Salaries for boat constructors, builders and shipwrights can vary, depending on education and experience. According to the U.S. Bureau of Labor Statistics (BLS) in May 2014, production workers in the ship and boat building industry earned an average of about $20.49 an hour. Those who work in construction and extraction made about $22.67 an hour. Repair and installation workers in the ship and boat building industry made an average hourly wage of about $23.16.

What Are the Requirements?

Education and Training

Boat constructors, builders and shipwrights usually need 2-4 years of training or experience. Some jobs require less education and more experience. There are many education programs available, including short certificate training programs that target specific boating materials, like fiberglass or wooden boat construction. Some certificate programs last less than a year. There are also associate's degree programs in boatbuilding and marine carpentry.

Specialized boat-building programs include marine systems, yacht design, composite boat building and construction of small or cruising wooden boats. You learn skills through lectures, hands-on work and field trips. In addition to specific skills, many programs also involve general education courses in math, language arts and science. You might also be able to find apprenticeships or internships where you can learn the skills on the job.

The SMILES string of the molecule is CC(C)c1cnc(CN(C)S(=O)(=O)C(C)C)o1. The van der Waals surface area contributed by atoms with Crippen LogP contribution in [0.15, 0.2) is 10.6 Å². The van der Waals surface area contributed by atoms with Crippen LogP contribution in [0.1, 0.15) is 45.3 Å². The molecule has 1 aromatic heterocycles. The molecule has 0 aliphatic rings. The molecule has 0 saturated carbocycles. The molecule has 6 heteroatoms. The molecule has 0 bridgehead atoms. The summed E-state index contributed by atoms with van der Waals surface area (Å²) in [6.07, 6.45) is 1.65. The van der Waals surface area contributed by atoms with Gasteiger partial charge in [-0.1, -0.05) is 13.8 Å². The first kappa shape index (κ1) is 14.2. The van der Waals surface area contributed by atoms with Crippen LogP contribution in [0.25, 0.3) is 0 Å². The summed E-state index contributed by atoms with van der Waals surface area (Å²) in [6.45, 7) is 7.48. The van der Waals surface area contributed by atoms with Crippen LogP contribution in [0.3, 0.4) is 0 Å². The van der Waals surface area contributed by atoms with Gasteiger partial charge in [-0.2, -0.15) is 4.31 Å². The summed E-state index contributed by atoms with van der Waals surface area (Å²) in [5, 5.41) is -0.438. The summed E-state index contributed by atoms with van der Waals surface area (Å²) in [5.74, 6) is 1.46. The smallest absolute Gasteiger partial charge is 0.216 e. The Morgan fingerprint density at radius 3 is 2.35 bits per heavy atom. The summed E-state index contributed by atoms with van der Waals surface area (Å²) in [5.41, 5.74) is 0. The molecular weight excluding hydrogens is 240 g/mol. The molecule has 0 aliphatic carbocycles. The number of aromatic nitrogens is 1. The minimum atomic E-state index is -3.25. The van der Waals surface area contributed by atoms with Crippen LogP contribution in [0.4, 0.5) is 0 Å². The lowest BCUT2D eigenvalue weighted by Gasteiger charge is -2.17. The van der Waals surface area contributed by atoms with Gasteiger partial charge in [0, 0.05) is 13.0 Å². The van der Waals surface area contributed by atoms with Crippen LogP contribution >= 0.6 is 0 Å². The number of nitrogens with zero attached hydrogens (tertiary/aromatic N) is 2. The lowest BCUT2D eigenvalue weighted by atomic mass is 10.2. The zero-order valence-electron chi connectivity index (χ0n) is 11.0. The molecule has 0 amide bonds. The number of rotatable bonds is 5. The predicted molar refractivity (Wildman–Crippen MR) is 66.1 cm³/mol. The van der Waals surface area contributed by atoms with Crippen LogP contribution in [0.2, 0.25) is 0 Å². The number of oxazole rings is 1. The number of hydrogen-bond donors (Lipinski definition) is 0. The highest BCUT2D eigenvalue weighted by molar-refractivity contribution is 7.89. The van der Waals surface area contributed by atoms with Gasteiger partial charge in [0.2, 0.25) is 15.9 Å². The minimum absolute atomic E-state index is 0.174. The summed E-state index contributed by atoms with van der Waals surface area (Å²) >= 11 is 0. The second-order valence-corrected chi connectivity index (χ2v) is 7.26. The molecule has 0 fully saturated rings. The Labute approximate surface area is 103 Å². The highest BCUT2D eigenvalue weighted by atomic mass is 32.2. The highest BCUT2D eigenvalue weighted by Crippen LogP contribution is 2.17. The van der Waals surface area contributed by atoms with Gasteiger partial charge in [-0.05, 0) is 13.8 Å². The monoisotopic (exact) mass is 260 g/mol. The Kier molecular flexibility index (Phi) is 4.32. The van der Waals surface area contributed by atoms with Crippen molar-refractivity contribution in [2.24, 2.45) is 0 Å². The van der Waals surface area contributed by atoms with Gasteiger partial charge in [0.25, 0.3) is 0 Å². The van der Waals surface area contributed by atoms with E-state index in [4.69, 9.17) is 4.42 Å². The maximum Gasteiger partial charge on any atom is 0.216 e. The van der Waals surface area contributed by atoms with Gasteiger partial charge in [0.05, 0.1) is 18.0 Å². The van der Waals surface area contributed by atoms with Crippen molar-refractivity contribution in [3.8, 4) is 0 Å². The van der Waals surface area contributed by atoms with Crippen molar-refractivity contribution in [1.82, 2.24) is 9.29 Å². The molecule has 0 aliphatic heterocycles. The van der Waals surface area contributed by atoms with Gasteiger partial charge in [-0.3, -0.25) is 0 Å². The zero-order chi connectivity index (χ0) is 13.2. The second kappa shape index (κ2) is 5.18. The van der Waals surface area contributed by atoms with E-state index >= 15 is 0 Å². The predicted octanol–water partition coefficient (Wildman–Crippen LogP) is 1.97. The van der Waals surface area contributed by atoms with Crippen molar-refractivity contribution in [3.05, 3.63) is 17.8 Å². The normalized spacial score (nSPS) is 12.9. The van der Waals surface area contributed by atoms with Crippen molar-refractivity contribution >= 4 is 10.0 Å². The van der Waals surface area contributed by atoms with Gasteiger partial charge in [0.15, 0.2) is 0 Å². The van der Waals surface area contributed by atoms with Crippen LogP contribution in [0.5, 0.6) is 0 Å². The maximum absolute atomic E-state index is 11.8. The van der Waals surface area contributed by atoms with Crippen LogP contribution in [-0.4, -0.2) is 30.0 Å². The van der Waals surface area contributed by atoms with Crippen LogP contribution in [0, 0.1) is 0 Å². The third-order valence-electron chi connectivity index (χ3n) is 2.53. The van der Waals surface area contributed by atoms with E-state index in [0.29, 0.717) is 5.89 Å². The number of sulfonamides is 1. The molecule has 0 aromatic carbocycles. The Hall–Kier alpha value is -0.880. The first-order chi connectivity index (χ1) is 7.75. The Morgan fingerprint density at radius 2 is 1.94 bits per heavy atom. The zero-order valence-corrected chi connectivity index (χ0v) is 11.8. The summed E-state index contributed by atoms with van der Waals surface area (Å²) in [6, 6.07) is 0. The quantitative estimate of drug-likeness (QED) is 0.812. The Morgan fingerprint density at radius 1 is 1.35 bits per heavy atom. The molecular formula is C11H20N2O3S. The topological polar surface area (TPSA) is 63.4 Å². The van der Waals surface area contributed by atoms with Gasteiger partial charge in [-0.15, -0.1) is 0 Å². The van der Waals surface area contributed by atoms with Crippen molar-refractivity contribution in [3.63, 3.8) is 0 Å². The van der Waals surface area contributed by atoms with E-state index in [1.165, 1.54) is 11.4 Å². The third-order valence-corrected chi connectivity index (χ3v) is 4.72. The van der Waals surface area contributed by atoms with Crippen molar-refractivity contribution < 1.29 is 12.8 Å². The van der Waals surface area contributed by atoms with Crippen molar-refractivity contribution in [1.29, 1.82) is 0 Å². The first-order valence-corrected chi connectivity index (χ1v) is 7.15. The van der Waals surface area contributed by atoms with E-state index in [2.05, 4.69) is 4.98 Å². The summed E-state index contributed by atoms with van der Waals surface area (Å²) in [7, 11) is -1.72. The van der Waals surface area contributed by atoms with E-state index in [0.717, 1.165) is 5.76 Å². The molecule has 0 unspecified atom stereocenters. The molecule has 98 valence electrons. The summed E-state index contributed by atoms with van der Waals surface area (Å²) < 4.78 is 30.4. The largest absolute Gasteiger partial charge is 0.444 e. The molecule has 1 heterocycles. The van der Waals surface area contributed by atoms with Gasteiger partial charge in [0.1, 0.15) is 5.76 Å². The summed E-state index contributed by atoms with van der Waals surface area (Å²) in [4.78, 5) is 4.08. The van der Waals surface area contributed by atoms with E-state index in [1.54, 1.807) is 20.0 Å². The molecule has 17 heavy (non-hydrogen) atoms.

What Do Employers Look for?

You can find work in the boat building industry as a joiner, finish worker, sail designer or composite technician. Many job ads for boat builders state that experience is required. Check out the following excerpts from real job listings in March 2012 to find out what employers were seeking.

  • A manufacturing company in Florida was hiring full-time boat assemblers. Only a high school education was required, along with at least two years of experience and the ability to read blueprints. The job involved installing carpets and cabinets and framing the boats. This same company was also looking for a full-time fiberglass boat finisher. Three years of fiberglass finishing experience was preferred. This was a night position.
  • A boat builder in Texas advertised for experienced fiberglass boat builders. The job was a temporary full-time position that could turn into a permanent job. These employees would construct center consoles for fishing boats, using boat molds.